I bought a used 6-ton model. It weighs a lot but works very well in sand and hard pack. New ones are pricey, but there are used ones out there.  I’ve used mine along with a receiver mounted winch for my truck, and have also used it with a griphoist to move and set large landscape boulders at our house.

Edited by GotAU?
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6 hours ago, GotAU? said:

There’s a very well made type of land anchor called a Pull Pal that comes in different sizes, including a  6-ton model. (Ihttps://www.pullpal.com/

I bought a used 6-ton model. It weighs a lot but works very well in sand and hard pack. New ones are pricey, but there are used ones out there.  I’ve used mine along with a receiver mounted winch for my truck, and have also used it with a griphoist to move and set large landscape boulders at our house.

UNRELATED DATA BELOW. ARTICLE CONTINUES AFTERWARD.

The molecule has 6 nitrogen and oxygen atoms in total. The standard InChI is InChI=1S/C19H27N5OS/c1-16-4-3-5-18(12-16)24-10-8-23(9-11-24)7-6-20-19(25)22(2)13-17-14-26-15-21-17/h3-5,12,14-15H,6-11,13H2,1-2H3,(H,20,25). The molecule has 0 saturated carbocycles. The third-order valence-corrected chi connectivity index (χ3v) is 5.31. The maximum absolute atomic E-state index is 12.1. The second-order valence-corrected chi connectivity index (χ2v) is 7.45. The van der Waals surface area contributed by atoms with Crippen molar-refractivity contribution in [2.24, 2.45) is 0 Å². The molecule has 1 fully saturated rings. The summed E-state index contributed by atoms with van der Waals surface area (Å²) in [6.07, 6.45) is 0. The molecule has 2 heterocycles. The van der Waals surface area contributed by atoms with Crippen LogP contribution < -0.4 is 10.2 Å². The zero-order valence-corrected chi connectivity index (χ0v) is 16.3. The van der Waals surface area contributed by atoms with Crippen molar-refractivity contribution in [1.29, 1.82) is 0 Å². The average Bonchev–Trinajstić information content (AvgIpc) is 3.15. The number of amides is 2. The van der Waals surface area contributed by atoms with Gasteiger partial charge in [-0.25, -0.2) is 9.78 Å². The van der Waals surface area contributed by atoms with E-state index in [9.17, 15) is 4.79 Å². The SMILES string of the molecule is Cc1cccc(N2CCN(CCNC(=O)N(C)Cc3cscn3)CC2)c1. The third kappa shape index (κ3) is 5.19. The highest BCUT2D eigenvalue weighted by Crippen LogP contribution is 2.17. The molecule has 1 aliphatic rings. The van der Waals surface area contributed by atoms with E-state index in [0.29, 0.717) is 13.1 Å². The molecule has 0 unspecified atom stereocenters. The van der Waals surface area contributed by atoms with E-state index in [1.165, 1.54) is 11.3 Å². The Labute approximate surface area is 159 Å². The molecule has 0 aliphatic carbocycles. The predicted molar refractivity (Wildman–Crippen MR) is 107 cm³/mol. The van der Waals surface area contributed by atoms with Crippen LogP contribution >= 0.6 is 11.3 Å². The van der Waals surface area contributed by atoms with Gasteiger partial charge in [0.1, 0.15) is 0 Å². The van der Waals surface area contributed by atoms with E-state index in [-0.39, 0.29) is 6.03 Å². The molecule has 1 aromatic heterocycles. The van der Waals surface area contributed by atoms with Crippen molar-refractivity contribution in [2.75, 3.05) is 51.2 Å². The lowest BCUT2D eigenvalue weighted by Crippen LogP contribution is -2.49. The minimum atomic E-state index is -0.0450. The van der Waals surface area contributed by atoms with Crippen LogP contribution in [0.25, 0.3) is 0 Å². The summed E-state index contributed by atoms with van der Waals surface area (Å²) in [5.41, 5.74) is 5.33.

I like the idea of a Pull Pal. I have not found anything better than that for where I drive.  Would like to get one someday.

After being stuck without the proper gear, I realized there was nothing to tie a winch to most places I go to get unstuck.  The boulders were to small and trees are non-existent.  Someone said all I needed to do was bury my spare tire in four feet of dirt and pull myself out.  Sounds like a good idea until you start to dig the hole and see what a task that is.